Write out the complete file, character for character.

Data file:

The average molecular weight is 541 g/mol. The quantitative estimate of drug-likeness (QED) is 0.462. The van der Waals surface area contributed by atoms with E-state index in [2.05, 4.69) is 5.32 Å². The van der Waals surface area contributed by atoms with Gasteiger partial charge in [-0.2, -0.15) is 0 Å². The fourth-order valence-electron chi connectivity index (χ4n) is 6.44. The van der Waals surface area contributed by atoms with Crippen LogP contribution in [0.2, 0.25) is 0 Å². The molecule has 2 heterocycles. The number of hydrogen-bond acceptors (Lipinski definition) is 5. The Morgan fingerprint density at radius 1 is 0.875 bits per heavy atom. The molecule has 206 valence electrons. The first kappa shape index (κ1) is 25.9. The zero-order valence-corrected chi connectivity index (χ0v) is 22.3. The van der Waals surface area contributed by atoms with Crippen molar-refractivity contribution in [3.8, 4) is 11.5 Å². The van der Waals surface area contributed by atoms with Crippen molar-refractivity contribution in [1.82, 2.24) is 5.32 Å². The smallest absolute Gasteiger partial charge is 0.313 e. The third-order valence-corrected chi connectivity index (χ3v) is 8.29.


The average molecular weight is 541 g/mol. The quantitative estimate of drug-likeness (QED) is 0.462. The van der Waals surface area contributed by atoms with E-state index in [2.05, 4.69) is 5.32 Å². The van der Waals surface area contributed by atoms with Gasteiger partial charge in [-0.2, -0.15) is 0 Å². The fourth-order valence-electron chi connectivity index (χ4n) is 6.44. The van der Waals surface area contributed by atoms with Crippen LogP contribution in [0.2, 0.25) is 0 Å². The molecule has 2 heterocycles. The number of hydrogen-bond acceptors (Lipinski definition) is 5. The Morgan fingerprint density at radius 1 is 0.875 bits per heavy atom. The molecule has 206 valence electrons. The first kappa shape index (κ1) is 25.9. The zero-order valence-corrected chi connectivity index (χ0v) is 22.3. The van der Waals surface area contributed by atoms with Crippen molar-refractivity contribution in [3.8, 4) is 11.5 Å². The van der Waals surface area contributed by atoms with Crippen molar-refractivity contribution in [1.82, 2.24) is 5.32 Å². The smallest absolute Gasteiger partial charge is 0.313 e. The third-order valence-corrected chi connectivity index (χ3v) is 8.29.